Monday, April 11, 2011

A mysterious source of gamma rays




Andrew Fruchter of the Space Telescope Science Institute in Baltimore, breaks the options down rather logically: "It’s either a phenomenon we’ve never seen before or a familiar event that we’ve never viewed in this way before."  While sudden gamma-ray bursts are not unusual, this one differs in that it seems to pulsate; fading and then brightening like a light on a dimmer switch.  
The lead horse in the theory derby is that a star was ripped apart by a black hole.  These emissions are approximately 3.8 billion light-years from Earth and that would place them near where a supermassive black hole is thought to lurk.  Stars falling into black holes are well known to emit X-ray and gamma-ray radiation in their death throes, but none thus far have had this sort of pulsation effect to them.  Astronomer Stan Woosley at the University of California, Santa Cruz, postulates that the reason for this strange stellar behavior may be that the star falling into the black hole is a particularly gigantic one.  This would mean that it would take days for the black hole to strip away the star's outer layers in assiduous consumption, prolonging the bursts of gamma-rays.  Sort of sadistic when you think about it.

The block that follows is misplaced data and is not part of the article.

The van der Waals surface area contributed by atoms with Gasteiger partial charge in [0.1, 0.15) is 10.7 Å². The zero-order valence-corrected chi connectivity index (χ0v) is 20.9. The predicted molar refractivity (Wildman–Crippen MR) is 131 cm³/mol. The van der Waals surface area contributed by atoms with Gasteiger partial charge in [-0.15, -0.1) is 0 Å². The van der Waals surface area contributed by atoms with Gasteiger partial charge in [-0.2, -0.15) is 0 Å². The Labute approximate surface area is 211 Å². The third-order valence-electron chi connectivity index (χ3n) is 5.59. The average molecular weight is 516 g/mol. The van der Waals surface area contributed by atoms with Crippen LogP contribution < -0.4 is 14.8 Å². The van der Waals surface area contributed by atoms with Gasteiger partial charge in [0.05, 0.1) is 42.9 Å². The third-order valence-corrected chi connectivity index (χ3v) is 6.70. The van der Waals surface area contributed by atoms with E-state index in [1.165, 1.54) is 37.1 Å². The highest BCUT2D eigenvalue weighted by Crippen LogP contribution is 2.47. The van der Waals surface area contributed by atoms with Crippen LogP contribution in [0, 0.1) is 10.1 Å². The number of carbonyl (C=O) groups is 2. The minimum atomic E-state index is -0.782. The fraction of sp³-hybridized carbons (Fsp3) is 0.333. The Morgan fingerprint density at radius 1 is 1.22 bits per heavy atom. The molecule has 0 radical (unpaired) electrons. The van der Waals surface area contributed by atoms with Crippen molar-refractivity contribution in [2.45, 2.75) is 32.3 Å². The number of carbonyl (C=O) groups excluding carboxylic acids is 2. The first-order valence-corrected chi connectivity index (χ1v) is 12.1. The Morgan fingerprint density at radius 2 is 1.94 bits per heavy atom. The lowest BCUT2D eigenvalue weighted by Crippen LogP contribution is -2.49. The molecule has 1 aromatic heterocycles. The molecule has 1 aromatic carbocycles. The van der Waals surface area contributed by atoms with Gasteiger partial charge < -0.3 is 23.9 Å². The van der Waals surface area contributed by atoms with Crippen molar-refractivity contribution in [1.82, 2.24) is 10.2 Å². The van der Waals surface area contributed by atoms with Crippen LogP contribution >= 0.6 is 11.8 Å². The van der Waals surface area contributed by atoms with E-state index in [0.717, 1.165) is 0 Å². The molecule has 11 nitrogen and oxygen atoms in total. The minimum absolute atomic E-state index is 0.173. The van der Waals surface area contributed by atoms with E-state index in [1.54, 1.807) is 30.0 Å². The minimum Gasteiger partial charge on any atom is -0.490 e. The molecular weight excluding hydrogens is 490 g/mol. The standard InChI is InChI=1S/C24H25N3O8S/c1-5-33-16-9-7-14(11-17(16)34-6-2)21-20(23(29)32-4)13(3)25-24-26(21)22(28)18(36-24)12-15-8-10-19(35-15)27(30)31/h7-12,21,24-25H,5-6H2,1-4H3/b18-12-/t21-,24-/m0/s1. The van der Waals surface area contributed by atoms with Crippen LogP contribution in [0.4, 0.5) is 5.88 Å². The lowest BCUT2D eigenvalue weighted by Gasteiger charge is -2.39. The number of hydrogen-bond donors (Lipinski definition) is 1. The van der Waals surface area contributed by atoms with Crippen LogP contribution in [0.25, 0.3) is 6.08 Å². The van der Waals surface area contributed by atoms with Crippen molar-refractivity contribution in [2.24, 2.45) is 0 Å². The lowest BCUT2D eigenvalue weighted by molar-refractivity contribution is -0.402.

I sure do like stories such as these.  They should serve as an ample dose of humility to anyone who is assured of our place in and our understanding of the universe. 


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